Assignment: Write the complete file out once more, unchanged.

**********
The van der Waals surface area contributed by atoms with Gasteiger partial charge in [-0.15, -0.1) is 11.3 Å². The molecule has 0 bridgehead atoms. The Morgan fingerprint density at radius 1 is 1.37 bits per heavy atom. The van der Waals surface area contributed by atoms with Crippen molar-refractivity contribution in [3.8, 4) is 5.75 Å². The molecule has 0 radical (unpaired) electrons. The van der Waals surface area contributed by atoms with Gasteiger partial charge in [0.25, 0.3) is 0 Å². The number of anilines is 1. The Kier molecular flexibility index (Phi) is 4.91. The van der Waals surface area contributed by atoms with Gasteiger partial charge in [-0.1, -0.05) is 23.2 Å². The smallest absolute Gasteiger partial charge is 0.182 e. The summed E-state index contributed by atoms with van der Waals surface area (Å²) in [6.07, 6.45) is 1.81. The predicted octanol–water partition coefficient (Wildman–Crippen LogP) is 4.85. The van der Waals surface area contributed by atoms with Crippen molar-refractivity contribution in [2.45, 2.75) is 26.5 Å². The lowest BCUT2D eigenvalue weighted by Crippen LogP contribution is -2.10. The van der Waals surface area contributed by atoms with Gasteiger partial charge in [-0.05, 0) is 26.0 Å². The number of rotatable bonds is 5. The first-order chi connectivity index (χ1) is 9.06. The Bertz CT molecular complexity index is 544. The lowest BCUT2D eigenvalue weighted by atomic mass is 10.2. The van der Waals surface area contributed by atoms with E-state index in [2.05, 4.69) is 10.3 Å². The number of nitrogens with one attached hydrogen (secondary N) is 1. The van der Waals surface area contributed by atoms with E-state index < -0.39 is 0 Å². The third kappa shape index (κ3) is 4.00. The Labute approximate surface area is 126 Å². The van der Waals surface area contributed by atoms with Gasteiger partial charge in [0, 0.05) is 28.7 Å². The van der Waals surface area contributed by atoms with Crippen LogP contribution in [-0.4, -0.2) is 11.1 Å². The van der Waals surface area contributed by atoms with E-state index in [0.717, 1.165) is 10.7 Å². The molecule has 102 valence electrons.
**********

The van der Waals surface area contributed by atoms with Gasteiger partial charge in [-0.15, -0.1) is 11.3 Å². The molecule has 0 bridgehead atoms. The Morgan fingerprint density at radius 1 is 1.37 bits per heavy atom. The van der Waals surface area contributed by atoms with Crippen molar-refractivity contribution in [3.8, 4) is 5.75 Å². The molecule has 0 radical (unpaired) electrons. The van der Waals surface area contributed by atoms with Gasteiger partial charge in [0.25, 0.3) is 0 Å². The number of anilines is 1. The Kier molecular flexibility index (Phi) is 4.91. The van der Waals surface area contributed by atoms with Gasteiger partial charge in [-0.1, -0.05) is 23.2 Å². The smallest absolute Gasteiger partial charge is 0.182 e. The summed E-state index contributed by atoms with van der Waals surface area (Å²) in [6.07, 6.45) is 1.81. The predicted octanol–water partition coefficient (Wildman–Crippen LogP) is 4.85. The van der Waals surface area contributed by atoms with Crippen molar-refractivity contribution in [2.45, 2.75) is 26.5 Å². The lowest BCUT2D eigenvalue weighted by Crippen LogP contribution is -2.10. The van der Waals surface area contributed by atoms with Gasteiger partial charge in [-0.05, 0) is 26.0 Å². The number of rotatable bonds is 5. The first-order chi connectivity index (χ1) is 9.06. The Bertz CT molecular complexity index is 544. The lowest BCUT2D eigenvalue weighted by atomic mass is 10.2. The van der Waals surface area contributed by atoms with E-state index in [2.05, 4.69) is 10.3 Å². The number of nitrogens with one attached hydrogen (secondary N) is 1. The van der Waals surface area contributed by atoms with E-state index < -0.39 is 0 Å². The third kappa shape index (κ3) is 4.00. The Labute approximate surface area is 126 Å². The van der Waals surface area contributed by atoms with Gasteiger partial charge in [0, 0.05) is 28.7 Å². The van der Waals surface area contributed by atoms with Crippen LogP contribution in [-0.4, -0.2) is 11.1 Å². The van der Waals surface area contributed by atoms with E-state index in [0.717, 1.165) is 10.7 Å². The molecule has 102 valence electrons.